A "friendly" weekend soccer match between Germany and Slovenia quickly turned sour as before, during and after the game, German fans participated in racist violence, prompting fears of a revival of hooliganism.
The German soccer association, DFB, was quick to apologize to Slovenia for the German fans who smashed the windows of cars and shops, shouted racist slogans, and got into fist fights with police and locals in the Slovenian city of Celje, but the damage was already done.
The images of German hooligans running riot brought back memories of violent scenes during the 1980s and 1990s. During the 1998 World Cup in France, for example, German hooligans beat up a French policeman, leaving him with permanent brain damage.
A Belgian riot police clubs an English soccer fan in the center of Charleroi on June 17, 2000, following clashes between German and English hooligans ahead of the EURO 2000 soccer match England versus Germany.
The violence in Celje over the weekend was the worst outbreak of German hooliganism since the 2000 European championships, when England played Germany in Charleroi, Belgium. And, 14 months before Germany plays host to the 2006 World Cup, it has forced the issue of how to clamp down on fan violence back into the headlines.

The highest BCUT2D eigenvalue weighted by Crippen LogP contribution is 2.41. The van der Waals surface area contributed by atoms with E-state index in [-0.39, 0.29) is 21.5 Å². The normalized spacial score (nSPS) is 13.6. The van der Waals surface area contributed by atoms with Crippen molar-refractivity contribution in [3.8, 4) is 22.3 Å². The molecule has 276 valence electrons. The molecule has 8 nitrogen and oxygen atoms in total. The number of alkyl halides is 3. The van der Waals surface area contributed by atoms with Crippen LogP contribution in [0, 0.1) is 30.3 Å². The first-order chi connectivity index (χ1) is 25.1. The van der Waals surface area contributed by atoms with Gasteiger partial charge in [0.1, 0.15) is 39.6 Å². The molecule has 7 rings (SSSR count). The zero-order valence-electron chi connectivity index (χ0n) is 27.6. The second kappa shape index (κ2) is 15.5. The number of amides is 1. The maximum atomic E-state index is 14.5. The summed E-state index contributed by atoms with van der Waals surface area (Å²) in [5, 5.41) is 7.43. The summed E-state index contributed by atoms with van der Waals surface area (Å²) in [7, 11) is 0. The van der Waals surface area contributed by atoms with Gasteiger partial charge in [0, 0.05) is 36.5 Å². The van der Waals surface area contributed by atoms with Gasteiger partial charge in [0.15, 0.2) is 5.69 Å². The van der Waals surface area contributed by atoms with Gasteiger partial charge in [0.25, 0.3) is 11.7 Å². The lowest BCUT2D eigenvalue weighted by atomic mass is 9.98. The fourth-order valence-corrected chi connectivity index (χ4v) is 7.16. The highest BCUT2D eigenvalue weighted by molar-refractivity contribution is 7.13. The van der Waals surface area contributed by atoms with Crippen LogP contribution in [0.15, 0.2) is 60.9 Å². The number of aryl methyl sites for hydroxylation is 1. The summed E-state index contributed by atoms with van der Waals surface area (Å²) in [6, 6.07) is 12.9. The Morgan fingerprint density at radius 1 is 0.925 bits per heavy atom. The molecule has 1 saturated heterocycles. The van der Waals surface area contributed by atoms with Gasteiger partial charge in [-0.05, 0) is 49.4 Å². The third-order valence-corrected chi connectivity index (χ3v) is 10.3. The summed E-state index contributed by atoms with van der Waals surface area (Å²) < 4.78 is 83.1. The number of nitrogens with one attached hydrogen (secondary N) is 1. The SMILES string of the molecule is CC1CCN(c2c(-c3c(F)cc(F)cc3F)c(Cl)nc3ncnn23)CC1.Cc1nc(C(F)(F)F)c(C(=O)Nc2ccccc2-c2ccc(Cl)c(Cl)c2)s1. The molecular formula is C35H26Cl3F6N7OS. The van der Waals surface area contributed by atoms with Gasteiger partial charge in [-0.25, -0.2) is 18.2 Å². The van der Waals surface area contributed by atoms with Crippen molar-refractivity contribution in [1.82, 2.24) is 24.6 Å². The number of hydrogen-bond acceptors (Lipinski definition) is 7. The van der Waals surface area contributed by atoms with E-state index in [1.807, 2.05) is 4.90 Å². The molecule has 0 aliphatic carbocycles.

Shock and shame
Everyone in the German soccer world, from the head of the World Cup organizing committee, Franz Beckenbauer, to DFB President Gerhard Mayer-Vorfelder, to German national team coach Jürgen Klinsmann, has proclaimed their shock and shame at what happened in Slovenia.
"It's our shame," said Mayer-Vorfelder, who was also attacked as he left the stadium following the German team's 1-0 victory. "It's a very, very sad matter."
"As hosts of the World Cup, this has cast us in a bad light," said Klinsmann. "It's a shame that a few rioters were able to use an international match as a platform for their mindless and dangerous actions."
German officials said they were aware that between 200 and 250 known troublemakers were in Celje and had warned local authorities.
"The cooperation between German and Slovenian authorities clearly didn't work well," said Beckenbauer. "I'm sure German security officials warned the Slovenians about the troublemakers. They must have thought things wouldn’t be so bad."
In total, police in Slovenia arrested 52 hooligans, 40 of whom were Germans.
Efforts largely successful
German efforts to get tough on soccer hooligans have largely been effective in recent years. Typically, when there's reason to suspect violence will erupt, German police bar fans with violent records from leaving the country. Known hooligans are obliged to check in with their local police every day during an event such as the European Championships and are given special stamps in their passports. Additionally, the DFB uses a screening process when selling tickets to German fans.
The match in Slovenia, however, was not sold out, meaning that German fans not screened by the DFB were able to buy tickets the day of the game in Celje, German officials said.